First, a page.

Business & DefencePolicy & Govt

Budget 2022 | Sitharaman pushes “Armanirbhar Bharat; invites private players into army research

On February 1, Union Finance Minister Nirmala Sitharaman said 68% of the defense procurement budget in FY23 would be allocated to domestic equipment, an increase of 10 points. percentage increase from year 22.

According to budget documents, defense sector capital expenditure increased significantly, by 13%, in year 23, from $1.35 trillion rupees to 1.52 trillion rupees in year 22, while pension income and expenditure remained stable.

In total, the budget allocation to the Ministry of Defense increased by 9% year-on-year to reach 5.25 trillion rupees in FY23 from 4.7 trillion rupees in FY22 encouraging research and development by private companies, start-ups, and universities in the research and development of defense equipment.

“Our government is committed to reducing imports and promoting Atmanirbharta in military equipment. 68% of the capital procurement budget will go to domestic industry in 202223, compared to 58% in 202122,” the minister said. of Finance Nirmala Sitharaman in his speech on the budget in Parliament on Tuesday.

“Artificial intelligence, geospatial systems and drones, semiconductors and its ecosystem, space economics, genomics and pharmaceuticals, green energy and clean mobility systems have immense potential to help development scale and modernize the country,” added the minister. , light regulation, facilitating actions to develop national capacities, and the promotion of research and development will guide the government’s approach.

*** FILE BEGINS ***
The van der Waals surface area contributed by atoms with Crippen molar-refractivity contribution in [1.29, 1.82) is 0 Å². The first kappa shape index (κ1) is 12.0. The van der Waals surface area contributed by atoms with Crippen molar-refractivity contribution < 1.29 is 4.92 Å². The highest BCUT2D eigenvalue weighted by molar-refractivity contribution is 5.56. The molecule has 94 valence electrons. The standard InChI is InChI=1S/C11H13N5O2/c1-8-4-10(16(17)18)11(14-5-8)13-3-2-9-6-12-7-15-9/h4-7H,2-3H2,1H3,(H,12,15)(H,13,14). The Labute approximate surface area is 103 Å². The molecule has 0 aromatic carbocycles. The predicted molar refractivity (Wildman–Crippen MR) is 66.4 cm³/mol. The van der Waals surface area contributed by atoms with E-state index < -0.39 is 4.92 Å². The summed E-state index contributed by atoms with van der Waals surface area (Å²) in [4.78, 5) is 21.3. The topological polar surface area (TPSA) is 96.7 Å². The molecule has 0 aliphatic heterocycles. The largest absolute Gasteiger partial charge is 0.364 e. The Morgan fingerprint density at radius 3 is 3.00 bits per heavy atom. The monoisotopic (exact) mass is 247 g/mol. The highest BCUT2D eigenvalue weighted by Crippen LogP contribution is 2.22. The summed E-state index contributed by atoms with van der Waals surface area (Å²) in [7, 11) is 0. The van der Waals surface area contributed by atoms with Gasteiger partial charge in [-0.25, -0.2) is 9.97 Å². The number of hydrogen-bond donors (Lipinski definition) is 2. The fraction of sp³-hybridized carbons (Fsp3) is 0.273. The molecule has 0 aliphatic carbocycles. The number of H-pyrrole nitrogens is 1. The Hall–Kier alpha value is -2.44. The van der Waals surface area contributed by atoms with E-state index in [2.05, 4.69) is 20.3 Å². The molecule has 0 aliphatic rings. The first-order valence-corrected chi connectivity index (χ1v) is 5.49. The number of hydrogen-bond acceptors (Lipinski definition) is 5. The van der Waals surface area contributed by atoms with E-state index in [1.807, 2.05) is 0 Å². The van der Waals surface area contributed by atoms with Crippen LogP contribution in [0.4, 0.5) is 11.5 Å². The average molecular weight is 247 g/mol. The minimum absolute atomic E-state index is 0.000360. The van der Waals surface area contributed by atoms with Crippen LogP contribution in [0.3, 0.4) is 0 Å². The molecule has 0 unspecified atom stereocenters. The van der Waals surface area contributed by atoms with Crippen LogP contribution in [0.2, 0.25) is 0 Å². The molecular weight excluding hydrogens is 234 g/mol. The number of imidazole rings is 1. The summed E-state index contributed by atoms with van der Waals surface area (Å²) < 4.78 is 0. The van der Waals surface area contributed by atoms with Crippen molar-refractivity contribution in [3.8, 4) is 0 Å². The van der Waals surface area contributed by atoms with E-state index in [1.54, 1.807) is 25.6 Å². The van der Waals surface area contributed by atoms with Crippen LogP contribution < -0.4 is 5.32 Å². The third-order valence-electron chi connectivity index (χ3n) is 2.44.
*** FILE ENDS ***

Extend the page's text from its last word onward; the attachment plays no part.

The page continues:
The private sector can now also develop military platforms in partnership with the government’s Defense Research and Development Organization. The defense budget mainly consists of a large capital outlay, revenue expenditure (for small procurement and spare parts) and defense pensions. , the ministry’s capital expenditure was 1.35 trillion rupees, a jump of almost 19% from FY21, with most aimed at new acquisitions and military modernization. year at around Rs 1.16 trillion.

Despite only a modest increase in outlay last year, defence services had been unusually slow in spending their capital budgets this fiscal, with the army spending only about 40 percent of its allocation, while the Indian Air Force (IAF) has spent about 70 percent.

The navy spent 90 percent of its capital outlay for the fiscal. The report quoted unnamed sources as saying that Defence Minister Rajnath Singh had asked senior military officials to expedite spending of their capital budgets by the end of the financial year.

To enhance the functional autonomy and efficiency of defense-related manufacturing operations, in October 2021 the government carved out seven new defence companies out of the government department Ordnance Factory Board.

These fully owned government companies are Munitions India Ltd, Armoured Vehicles Nigam Ltd, Advanced Weapons and Equipment India Ltd, Troop Comforts Ltd, Yantra India Ltd and India Optel Ltd, and Gliders India Ltd.

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